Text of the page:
The Committee for Economic Development of Australia (CEDA) has this morning released the results of a global competitiveness survey which shows that Australia is now the 17th most competitive country in the world.
That’s only down one spot from 2013 but the big story, according to CEDA CEO Stephen Martin, is that in the last five years, Australia has slipped from five to 17 – a 12-point fall.
The survey, conducted by the Swiss based IMD Business School, is compiled using two-thirds input of hard statistical data and a one-third input of survey data garnered from executives.
What it shows, according to Professor Martin, is that while Australia often worries about the competition coming from emerging countries the results show “the threat to our economy and international competitiveness is also coming from mature or advanced economies”.
Identifying the areas where Australia needs work, Professor Martin highlighted that Australia needs to focus on research and development and a competitive tax regime.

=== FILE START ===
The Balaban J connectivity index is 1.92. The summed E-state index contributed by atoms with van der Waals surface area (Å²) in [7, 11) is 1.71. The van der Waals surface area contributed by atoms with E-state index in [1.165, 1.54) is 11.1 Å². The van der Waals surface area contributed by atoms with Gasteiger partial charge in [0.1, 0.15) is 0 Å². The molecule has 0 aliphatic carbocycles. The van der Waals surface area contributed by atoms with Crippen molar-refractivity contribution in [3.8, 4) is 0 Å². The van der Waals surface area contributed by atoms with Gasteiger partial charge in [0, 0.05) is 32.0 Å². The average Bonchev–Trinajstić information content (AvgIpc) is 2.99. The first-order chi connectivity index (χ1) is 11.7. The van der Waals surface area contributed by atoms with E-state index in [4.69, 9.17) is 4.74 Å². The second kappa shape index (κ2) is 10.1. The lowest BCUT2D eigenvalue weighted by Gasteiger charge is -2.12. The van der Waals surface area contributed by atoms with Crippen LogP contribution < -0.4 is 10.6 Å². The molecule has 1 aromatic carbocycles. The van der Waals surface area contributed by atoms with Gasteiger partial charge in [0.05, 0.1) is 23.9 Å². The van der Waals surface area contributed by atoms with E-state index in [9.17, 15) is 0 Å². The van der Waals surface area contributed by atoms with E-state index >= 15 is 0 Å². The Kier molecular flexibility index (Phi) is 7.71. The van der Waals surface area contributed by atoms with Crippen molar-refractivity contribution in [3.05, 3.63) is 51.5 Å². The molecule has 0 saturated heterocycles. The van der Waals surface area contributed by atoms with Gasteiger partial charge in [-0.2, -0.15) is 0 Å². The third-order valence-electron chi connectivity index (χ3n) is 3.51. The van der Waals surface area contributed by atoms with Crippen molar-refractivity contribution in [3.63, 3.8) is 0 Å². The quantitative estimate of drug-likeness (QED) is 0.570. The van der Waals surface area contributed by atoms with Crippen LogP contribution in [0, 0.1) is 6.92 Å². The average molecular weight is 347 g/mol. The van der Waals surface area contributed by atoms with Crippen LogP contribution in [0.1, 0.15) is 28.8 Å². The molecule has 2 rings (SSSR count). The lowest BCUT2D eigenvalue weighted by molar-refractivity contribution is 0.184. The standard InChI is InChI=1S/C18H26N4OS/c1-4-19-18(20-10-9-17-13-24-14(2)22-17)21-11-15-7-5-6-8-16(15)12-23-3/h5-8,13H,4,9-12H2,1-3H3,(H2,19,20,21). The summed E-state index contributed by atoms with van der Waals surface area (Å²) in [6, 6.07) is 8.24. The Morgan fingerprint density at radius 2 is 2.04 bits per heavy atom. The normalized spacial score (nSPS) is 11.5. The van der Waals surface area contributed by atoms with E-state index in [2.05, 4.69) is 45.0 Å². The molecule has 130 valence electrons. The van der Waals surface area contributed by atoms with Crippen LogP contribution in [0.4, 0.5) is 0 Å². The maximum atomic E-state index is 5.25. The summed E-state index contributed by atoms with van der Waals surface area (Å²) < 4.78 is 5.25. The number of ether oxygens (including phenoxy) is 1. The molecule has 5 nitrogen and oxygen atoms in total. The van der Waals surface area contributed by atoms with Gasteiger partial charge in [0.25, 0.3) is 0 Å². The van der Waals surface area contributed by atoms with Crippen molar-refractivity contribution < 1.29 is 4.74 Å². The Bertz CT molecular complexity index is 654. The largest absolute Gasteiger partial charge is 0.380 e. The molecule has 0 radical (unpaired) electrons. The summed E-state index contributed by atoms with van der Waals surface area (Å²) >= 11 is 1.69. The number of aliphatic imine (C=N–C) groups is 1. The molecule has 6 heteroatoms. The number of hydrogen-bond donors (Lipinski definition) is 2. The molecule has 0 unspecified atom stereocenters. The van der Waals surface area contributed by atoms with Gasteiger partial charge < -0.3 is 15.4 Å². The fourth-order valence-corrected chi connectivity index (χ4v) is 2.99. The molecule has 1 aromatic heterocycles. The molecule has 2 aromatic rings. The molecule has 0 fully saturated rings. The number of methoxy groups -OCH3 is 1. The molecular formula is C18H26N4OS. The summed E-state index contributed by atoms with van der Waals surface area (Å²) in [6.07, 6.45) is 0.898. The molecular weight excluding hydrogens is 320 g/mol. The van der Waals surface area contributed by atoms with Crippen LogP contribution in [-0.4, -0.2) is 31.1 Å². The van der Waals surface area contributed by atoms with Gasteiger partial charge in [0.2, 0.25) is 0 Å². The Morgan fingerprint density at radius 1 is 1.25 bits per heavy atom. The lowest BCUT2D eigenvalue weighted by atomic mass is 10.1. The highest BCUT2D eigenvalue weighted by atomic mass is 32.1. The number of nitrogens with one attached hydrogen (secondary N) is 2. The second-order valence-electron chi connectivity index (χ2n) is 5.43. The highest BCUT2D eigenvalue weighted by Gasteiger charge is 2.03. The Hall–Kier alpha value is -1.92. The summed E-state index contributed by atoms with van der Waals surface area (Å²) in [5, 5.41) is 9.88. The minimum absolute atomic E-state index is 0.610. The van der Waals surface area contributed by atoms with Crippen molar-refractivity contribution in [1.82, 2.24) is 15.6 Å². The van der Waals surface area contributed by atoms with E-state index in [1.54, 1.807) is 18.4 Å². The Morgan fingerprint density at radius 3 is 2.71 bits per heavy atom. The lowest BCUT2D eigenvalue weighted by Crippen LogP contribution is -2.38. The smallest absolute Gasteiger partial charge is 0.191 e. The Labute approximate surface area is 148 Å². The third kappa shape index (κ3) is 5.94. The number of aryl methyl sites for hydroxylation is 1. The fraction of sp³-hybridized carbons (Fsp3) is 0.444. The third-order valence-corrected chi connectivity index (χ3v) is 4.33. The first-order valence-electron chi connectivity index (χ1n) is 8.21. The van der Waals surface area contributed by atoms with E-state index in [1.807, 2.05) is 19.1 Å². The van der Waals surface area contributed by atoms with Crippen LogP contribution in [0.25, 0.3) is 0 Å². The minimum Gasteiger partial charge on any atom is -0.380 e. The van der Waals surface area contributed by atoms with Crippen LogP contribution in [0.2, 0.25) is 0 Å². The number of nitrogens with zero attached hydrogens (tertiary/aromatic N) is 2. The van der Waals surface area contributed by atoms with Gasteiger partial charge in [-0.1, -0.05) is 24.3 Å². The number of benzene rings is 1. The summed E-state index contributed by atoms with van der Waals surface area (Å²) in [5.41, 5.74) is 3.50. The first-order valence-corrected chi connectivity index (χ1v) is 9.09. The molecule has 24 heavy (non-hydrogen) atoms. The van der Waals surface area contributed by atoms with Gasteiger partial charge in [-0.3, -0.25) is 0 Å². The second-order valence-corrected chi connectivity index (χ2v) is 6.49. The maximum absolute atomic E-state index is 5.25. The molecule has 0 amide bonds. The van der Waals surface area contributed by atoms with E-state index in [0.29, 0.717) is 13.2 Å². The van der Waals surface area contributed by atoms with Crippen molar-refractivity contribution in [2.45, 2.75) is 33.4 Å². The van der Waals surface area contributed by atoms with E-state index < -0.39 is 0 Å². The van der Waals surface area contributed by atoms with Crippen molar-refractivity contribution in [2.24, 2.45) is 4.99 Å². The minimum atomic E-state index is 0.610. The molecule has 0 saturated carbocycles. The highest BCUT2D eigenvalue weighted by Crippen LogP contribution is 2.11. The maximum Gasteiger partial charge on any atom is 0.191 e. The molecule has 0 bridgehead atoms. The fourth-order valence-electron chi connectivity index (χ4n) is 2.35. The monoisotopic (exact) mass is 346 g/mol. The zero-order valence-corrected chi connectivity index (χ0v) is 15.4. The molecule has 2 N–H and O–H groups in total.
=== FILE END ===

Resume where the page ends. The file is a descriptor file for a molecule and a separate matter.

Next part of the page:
He weighed into the GST (Goods and services Tax) debate saying that the base needs to be broadened so that the company tax rate can fall further.
But Professor Martin’s key message – delivered less than subtly – was that as a nation we need to focus on R&D.
Australia potentially stands as becoming the dumb white trash of Asia unless governments realise the importance of education and R&D as a critical component of improving international competitiveness.
Australia better get a wriggle on. While we have slipped to 17th and down 12 places in 5 years the New Zealand just jumped 5 places in one year to 20th.
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